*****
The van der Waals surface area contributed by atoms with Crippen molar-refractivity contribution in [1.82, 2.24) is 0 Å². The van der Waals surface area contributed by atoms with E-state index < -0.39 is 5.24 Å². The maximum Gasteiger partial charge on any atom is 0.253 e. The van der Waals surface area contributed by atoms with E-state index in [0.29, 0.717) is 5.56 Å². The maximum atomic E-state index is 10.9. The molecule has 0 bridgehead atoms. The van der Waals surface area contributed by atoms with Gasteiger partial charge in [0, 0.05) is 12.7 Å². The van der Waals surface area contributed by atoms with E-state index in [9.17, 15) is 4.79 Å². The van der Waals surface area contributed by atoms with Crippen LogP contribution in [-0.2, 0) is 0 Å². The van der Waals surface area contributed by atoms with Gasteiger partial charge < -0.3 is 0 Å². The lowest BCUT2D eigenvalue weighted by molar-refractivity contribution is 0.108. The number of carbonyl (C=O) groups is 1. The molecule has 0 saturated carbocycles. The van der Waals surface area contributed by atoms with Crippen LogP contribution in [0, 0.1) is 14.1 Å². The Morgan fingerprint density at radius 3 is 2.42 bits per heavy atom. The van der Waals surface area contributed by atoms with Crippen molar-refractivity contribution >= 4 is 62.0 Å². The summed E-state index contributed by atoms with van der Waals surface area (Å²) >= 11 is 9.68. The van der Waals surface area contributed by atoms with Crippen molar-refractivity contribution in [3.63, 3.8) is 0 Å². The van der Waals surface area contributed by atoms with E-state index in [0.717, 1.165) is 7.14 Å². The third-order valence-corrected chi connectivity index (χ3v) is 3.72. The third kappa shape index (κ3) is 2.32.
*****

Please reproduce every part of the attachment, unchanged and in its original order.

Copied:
The van der Waals surface area contributed by atoms with Crippen molar-refractivity contribution in [1.82, 2.24) is 0 Å². The van der Waals surface area contributed by atoms with E-state index < -0.39 is 5.24 Å². The maximum Gasteiger partial charge on any atom is 0.253 e. The van der Waals surface area contributed by atoms with E-state index in [0.29, 0.717) is 5.56 Å². The maximum atomic E-state index is 10.9. The molecule has 0 bridgehead atoms. The van der Waals surface area contributed by atoms with Gasteiger partial charge in [0, 0.05) is 12.7 Å². The van der Waals surface area contributed by atoms with E-state index in [9.17, 15) is 4.79 Å². The van der Waals surface area contributed by atoms with Crippen LogP contribution in [-0.2, 0) is 0 Å². The van der Waals surface area contributed by atoms with Gasteiger partial charge < -0.3 is 0 Å². The lowest BCUT2D eigenvalue weighted by molar-refractivity contribution is 0.108. The number of carbonyl (C=O) groups is 1. The molecule has 0 saturated carbocycles. The van der Waals surface area contributed by atoms with Crippen LogP contribution in [0, 0.1) is 14.1 Å². The Morgan fingerprint density at radius 3 is 2.42 bits per heavy atom. The van der Waals surface area contributed by atoms with Crippen molar-refractivity contribution >= 4 is 62.0 Å². The summed E-state index contributed by atoms with van der Waals surface area (Å²) >= 11 is 9.68. The van der Waals surface area contributed by atoms with Crippen molar-refractivity contribution in [3.63, 3.8) is 0 Å². The van der Waals surface area contributed by atoms with E-state index in [0.717, 1.165) is 7.14 Å². The third-order valence-corrected chi connectivity index (χ3v) is 3.72. The third kappa shape index (κ3) is 2.32.